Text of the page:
It’s happened again. The Supreme Court has, much to the surprise and relief of millions of LGBTQ people, affirmed LGBTQ rights again, this time in an employment context.
My initial response to the news was pure elation. But as I read the opinion, the joy was quickly tempered by the disappointing realization that, yet again, bisexuals have been erased from the latest historic Supreme Court LGBT-rights opinion. I am left reeling with disconcertingly conflicting emotions — my immediate celebration tempered by the frustration of yet again being erased by the Supreme Court.
The blatant bi erasure begins in the opening paragraph of the Supreme Court’s opinion: “Today, we must decide whether an employer can fire someone simply for being homosexual or transgender,” and continues through the opinion’s final ruling: “An employer who fires an individual merely for being gay or transgender defies the law.”
Gay or transgender? Homosexual or transgender! I’m sure there are some lesbians and gays who are less than thrilled about being lumped together under the antiquated term “homosexual,” but think about how we bisexuals feel, we who are excluded completely from this framing. Whatever happened to the “B” in LGBT? It is simply gone.
As an initial matter, the Supreme Court’s summary of the question it was asked to decide is simply inaccurate.
The original Bostock petition asked the question, “Whether discrimination against an employee because of sexual orientation constitutes prohibited employment discrimination ‘because of . . . sex’ within the meaning of Title VII.”
Furthermore, bisexuals and other sexual minorities can be assured that Bostock will apply to them for many reasons, including that its ruling affirmed the Second Circuit’s Zarda v. Altitiude Express decision, which recognized that sexual orientation discrimination, broadly speaking, is a form of sex discrimination, not just in cases involving gay people. Why does it matter that bisexuals were erased from the actual text of Bostock?
First, bisexual inclusion strengthens LGBT-rights arguments. As a bisexual woman, if I am dating a man, I am less likely to face discrimination at the workplace than when I am dating a woman. The only thing that has changed in the two scenarios is the sex of the person I am dating, not my sexual orientation, illustrating that sexual discrimination orientation is a form of sex-based discrimination prohibited under Title VII.
Second, bi erasure in LGBT-rights litigation has tangible, serious harms. As a legal matter, the failure of lawyers and courts to recognize bisexuality as a valid sexual orientation can have tragic, even life-or-death, repercussions.
Too often, family courts deny parental rights to bisexual parents whom them deem as intrinsically unstable. In an asylum context, bisexuals seeking refuge from countries that persecute queer people are disbelieved and treated with suspicion for not being “gay enough,” at times even denied asylum and sent back to countries where they risk persecution for their sexual orientation, because asylum adjudicators do not understand bisexuality. In criminal cases, bisexual defendants risk losing their freedom and even life when prosecutors or jurors judge bisexuality as an indicator of deceptiveness and criminal behavior.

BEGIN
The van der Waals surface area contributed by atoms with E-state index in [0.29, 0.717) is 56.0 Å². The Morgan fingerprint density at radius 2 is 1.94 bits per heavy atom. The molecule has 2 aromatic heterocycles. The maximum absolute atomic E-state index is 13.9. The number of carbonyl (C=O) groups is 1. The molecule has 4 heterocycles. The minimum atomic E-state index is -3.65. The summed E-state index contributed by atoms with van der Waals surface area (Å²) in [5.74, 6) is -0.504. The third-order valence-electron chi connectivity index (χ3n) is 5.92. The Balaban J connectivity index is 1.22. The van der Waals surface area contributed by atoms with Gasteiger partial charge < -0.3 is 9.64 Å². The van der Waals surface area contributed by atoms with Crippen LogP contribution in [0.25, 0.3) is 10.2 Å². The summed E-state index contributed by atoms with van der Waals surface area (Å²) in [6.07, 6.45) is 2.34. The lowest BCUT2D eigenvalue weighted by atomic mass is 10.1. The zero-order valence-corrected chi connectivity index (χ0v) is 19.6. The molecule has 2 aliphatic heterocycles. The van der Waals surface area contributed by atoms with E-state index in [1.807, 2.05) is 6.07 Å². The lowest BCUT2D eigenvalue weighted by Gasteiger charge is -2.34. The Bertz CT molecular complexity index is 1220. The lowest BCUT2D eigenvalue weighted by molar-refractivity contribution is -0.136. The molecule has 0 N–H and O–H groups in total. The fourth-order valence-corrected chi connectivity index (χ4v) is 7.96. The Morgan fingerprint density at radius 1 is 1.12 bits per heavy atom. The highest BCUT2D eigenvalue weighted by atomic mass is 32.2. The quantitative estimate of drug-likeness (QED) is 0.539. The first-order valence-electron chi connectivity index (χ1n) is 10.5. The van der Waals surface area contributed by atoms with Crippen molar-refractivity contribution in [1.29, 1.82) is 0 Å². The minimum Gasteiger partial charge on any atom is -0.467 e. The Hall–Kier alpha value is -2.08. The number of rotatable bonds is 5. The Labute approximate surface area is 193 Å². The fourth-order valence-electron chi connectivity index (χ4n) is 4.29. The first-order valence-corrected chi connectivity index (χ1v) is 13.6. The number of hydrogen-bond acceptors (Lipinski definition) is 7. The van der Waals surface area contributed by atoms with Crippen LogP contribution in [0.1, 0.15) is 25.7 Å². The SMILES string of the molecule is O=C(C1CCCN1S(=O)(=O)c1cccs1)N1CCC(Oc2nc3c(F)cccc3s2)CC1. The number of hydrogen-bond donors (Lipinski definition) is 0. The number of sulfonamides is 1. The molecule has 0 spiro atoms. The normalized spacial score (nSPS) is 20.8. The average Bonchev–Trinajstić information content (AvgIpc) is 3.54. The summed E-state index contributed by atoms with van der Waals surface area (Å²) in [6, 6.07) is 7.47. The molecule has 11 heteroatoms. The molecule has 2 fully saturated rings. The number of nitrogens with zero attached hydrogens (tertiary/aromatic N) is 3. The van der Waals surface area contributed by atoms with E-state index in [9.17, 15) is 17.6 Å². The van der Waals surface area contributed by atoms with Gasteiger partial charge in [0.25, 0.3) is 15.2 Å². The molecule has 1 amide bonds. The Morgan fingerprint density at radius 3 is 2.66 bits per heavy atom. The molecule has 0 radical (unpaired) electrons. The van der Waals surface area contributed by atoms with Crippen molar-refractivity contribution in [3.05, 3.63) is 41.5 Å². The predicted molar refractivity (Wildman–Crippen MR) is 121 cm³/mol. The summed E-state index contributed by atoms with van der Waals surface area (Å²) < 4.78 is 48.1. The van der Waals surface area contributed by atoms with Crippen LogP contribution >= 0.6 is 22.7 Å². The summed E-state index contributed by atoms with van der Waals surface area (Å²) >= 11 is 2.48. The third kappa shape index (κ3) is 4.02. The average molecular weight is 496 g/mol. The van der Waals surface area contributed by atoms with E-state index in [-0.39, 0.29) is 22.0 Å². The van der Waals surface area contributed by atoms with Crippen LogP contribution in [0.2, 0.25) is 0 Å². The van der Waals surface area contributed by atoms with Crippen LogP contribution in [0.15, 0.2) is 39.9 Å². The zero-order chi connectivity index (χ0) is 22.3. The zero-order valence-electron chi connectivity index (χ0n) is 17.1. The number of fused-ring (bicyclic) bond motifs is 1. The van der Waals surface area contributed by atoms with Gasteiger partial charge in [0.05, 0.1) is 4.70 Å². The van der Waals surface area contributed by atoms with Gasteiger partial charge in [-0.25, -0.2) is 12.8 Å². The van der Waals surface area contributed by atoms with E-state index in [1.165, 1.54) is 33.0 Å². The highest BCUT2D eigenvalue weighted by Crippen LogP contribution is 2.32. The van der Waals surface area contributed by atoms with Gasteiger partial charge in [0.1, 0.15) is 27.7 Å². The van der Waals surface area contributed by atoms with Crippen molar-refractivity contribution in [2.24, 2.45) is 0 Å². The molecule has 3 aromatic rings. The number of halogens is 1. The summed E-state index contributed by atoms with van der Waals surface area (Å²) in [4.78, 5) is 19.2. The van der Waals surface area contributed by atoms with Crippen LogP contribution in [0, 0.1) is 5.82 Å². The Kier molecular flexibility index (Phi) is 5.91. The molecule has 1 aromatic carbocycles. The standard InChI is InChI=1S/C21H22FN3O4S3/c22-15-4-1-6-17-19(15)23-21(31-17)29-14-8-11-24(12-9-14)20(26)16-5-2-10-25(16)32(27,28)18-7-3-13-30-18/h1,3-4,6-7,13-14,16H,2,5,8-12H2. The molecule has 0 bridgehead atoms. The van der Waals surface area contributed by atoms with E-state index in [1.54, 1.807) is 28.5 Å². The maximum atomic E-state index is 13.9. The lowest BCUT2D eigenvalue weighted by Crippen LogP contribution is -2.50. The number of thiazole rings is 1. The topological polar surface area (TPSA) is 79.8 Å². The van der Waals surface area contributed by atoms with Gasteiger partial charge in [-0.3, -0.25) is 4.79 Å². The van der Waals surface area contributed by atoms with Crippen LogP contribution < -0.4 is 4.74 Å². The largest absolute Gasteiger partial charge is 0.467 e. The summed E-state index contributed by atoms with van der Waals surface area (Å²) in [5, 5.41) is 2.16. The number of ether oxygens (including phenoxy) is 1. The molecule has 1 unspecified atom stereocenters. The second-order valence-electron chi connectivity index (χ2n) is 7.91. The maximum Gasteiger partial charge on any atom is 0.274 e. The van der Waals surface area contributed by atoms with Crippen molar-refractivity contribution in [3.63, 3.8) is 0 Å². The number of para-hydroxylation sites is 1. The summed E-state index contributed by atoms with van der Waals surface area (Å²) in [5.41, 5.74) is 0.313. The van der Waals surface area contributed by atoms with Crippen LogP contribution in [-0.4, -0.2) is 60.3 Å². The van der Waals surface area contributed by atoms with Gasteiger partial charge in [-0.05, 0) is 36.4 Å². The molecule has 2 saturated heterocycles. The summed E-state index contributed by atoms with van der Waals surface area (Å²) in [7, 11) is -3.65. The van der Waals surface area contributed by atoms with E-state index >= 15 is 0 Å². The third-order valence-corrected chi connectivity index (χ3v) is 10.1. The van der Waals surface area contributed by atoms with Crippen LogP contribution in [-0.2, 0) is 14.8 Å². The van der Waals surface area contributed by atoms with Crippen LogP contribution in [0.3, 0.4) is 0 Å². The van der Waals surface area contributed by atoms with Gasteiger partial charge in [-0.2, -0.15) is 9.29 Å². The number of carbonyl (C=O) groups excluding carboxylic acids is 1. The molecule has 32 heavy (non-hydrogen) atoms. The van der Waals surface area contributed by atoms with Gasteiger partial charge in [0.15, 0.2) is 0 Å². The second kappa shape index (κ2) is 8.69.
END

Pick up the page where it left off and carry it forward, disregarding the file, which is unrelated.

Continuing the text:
Bisexuals already face severe disparities, disproportionately suffering from comparatively high rates of employment discrimination, mental and physical health disparities, and violence, for example. The more invisible bisexuals remain, the more we are misunderstood and erased by courts, lawmakers, and broader society, aggravating those dangerous disparities.
Finally, the LGBT movement loses some credibility and standing to condemn second-class treatment of people and to demand equal respect, when the “B” contingent of the LGBT population is itself denied equal respect in LGBT-rights discourse, which relegates bisexuals to second-class status.
The cruelty of bi erasure in LGBT-rights discourse ripples through decades of litigation and legislation such as the “Gay and Trans Panic Defense Bans” that dishonor the lives of bi people who are killed for their sexual orientation too.
Bostock was brought to assert the rights of all LGBT people, not just the named plaintiffs. But bi erasure has occurred in every LGBT-rights Supreme Court decision since the historic 1996 Romer v. Evans decision, which broadly affirmed “gay and lesbian” rights for the first time. Horribly, in Romer, it was the advocates who erased us. The actual text of the Colorado Amendment ultimately ruled unconstitutional had explicitly included bisexuals in those it was denying rights to.
But the parties challenging the Amendment dropped all references to bisexuals from their briefing, choosing to instead define the class of people harmed by the Amendment as solely “gays and lesbians.” The Supreme Court followed in kind, describing the class in that case as solely “homosexual persons or gays and lesbians.” From that point forward, bisexuals have been almost entirely erased from the face of Court opinions and LGBT-rights impact litigation.
It hurts to be erased by our own community and advocates. But the harms when we are erased by courts themselves are even more devastating. As a constitutional scholar and member of the LGBT community,
I am, of course, thrilled for the broader victory for equal rights represented by decisions like Bostock. But until my existence as a bisexual woman is acknowledged alongside the lives and rights of the “G, L and T” members of the LGBT community, there will always be a sting accompanying the sweet honey a historic Court decision like this produces.
Nancy Marcus, LL.M., S.J.D., is an attorney, co-founder of BiLaw, former constitutional law professor and scholar, author of ‘Bridging Bisexual Erasure in LGBT Rights’ and Discourse (2015)